French Frigate Shoals

Brown Noddy with La Perouse pinnacle in background

Brown Noddy with La Perouse pinnacle in background

We are well underway with our three and a half week cruise through the Northwestern Hawaiian Islands, arriving now at Lisianski after two full days at French Frigate Shoals.  The deep team had two very good Mesophotic dives down to 280′ (85m) and conducted fish counts (transects), benthic surveys via photo quadrat, and general biodiversity surveys via high definition video, which is of course where I come in.

Malolo - safety divers ready to roll

Malolo – safety divers ready to roll

NOAA diving supported by the NOAA ship Hi’ialakai is probably some of the logistically best supported diving we ever do on expeditions. The ship has an onboard hyperbaric chamber, a physician with full sick bay, we have safety divers, a separate safety boat, the latest communications and navigation gear etc. We are running the deep team as two separate dive groups of three, so get double the data collection per day of diving.

Steindachner's Moray Eel (Gymnothorax steindachneri)

Steindachner’s Moray Eel (Gymnothorax steindachneri)

One of the interesting biological aspects of the Northwestern or Leeward Islands is that there are certain species of fish that are rare or absent in the main Hawaiian islands, that are common up here. Steindachner’s Moray is a fish that I have encountered only twice on Oahu in about 20 years of diving, and I found one on both days at French Frigate Shoals. A cool eel, methinks.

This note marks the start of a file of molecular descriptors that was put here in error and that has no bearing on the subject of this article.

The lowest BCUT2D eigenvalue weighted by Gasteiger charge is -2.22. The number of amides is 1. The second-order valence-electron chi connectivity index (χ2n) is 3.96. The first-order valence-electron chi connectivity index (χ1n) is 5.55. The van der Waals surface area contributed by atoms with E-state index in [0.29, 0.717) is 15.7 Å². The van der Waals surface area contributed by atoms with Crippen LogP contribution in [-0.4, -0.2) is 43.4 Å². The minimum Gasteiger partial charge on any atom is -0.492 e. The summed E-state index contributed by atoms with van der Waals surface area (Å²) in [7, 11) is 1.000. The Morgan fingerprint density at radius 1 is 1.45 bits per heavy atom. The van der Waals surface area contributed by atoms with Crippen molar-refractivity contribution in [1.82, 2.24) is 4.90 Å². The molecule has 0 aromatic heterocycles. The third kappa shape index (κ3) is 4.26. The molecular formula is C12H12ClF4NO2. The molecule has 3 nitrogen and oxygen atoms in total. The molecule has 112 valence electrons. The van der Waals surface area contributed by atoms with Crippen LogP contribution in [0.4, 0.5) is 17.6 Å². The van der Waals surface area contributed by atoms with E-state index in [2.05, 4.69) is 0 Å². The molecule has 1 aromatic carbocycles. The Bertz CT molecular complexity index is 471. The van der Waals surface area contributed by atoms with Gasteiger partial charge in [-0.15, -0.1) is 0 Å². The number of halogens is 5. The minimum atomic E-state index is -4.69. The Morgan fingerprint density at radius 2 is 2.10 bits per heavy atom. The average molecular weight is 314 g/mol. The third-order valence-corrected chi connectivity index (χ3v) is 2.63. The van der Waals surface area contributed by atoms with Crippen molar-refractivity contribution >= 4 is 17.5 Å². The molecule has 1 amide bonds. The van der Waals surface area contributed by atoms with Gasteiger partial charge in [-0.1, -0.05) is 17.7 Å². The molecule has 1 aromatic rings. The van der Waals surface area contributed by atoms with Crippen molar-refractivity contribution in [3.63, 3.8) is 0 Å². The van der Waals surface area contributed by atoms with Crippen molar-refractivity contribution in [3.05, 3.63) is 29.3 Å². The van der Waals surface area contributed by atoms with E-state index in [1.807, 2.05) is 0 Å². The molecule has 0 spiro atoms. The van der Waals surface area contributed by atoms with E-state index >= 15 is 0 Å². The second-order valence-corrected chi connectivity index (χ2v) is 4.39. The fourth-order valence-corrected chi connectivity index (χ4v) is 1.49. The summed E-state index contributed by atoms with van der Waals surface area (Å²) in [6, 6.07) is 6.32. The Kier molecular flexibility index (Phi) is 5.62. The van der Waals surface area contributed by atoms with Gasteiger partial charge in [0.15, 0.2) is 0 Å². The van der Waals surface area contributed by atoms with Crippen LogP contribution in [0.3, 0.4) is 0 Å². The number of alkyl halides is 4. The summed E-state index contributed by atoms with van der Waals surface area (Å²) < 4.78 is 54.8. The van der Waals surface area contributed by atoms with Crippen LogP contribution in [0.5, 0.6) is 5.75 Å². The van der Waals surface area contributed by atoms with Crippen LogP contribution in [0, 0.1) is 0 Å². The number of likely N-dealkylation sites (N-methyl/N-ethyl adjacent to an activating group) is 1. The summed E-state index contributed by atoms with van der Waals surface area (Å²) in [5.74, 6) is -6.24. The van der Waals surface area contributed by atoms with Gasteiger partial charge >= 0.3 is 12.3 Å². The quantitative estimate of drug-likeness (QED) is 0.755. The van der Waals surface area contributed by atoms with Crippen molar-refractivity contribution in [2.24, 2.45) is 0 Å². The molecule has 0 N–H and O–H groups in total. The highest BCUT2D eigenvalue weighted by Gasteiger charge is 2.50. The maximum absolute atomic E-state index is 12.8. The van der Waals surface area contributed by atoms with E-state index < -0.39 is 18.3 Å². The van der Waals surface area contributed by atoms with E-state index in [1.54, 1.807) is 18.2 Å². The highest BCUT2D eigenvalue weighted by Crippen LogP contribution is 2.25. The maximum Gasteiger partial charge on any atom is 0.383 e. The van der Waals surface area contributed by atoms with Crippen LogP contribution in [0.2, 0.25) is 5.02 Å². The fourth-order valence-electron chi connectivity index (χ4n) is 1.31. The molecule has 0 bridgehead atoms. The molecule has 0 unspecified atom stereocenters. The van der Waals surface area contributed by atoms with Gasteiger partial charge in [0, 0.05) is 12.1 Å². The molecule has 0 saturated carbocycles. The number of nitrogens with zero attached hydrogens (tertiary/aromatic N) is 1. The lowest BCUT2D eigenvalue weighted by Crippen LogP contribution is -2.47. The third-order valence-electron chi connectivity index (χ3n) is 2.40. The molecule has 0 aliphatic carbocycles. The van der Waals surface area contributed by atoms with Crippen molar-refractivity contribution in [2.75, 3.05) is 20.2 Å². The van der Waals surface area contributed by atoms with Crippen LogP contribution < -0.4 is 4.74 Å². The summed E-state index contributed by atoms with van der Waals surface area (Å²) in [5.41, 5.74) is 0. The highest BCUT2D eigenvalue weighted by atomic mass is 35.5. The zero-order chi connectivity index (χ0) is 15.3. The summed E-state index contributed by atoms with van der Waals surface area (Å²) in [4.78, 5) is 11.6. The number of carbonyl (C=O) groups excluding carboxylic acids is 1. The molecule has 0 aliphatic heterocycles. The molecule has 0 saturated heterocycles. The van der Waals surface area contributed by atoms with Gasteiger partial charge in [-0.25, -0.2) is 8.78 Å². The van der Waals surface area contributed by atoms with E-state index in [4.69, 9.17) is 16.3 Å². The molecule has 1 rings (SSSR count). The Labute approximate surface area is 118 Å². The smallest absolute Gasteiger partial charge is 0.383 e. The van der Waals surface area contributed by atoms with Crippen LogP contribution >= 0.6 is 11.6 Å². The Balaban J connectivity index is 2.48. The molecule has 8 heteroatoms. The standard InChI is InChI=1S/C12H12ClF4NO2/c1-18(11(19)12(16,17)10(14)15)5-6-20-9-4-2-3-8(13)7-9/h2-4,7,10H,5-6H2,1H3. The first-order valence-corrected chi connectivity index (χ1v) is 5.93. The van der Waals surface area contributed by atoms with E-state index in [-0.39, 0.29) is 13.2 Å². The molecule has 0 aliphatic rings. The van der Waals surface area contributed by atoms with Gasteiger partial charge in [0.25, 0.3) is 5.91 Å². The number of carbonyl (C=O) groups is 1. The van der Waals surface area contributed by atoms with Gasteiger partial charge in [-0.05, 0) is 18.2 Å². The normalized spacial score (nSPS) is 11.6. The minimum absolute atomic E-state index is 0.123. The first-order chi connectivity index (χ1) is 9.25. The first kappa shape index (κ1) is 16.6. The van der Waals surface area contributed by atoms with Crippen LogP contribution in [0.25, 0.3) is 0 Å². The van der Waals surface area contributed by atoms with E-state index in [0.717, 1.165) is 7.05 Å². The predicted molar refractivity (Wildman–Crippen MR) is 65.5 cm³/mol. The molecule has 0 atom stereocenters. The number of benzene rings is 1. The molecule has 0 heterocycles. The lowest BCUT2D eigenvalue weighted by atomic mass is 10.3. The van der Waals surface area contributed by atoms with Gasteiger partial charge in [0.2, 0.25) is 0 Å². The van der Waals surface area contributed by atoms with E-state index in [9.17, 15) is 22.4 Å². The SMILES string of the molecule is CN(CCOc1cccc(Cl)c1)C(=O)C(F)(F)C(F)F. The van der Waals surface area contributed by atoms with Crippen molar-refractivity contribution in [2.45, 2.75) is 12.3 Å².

Another neat aspect is the presence of apex predators on and around the reefs. We have sharks on every dive, and large jacks cruise the shallows. Sharks are rare to see when diving the main Hawaiian Islands – they are present, but in much fewer numbers, and more wary of inshore dangers. Here, they seem curious, and spend the entire 75-90 minutes of decompression with us. I saw my first Scalloped Hammerhead on deco two days ago, and we always have Galapagos Sharks around us as we dive, some quite large for the species.

Caranx ignobilis

Caranx ignobilis

Galapagos shark

Galapagos shark

Other large predators are common inshore, including Uku – Green Snapper (Aprion virescens), Kahala (Seriola dumerilli), and amazingly, three large Ono (Acanthocybium solandri). They were fearless, eyballing me as they circled and I filmed, very cool.

Ono (Wahoo)

Ono (Wahoo)

Another visible difference up here is the large numbers of sea birds. Without human habitation and the associated threats, the seabird numbers are much larger in the Northwestern Hawaiian Islands. Piles of Brown Noddies on fish bait balls, cruising Boobies, Frigate birds and terns are a constant presence topside.

Brown Noddy in flight

Brown Noddy in flight

Rich on deco with Rob freediving

Rich on Deco with Rob doing a free diving Selfie

We are just now arriving at Lisianski Island for two or three days of dive operations. A coral bleaching event was reported here, earlier this summer, and we are investigating, along with our normal Mesophotic (deep reef) biological surveys.

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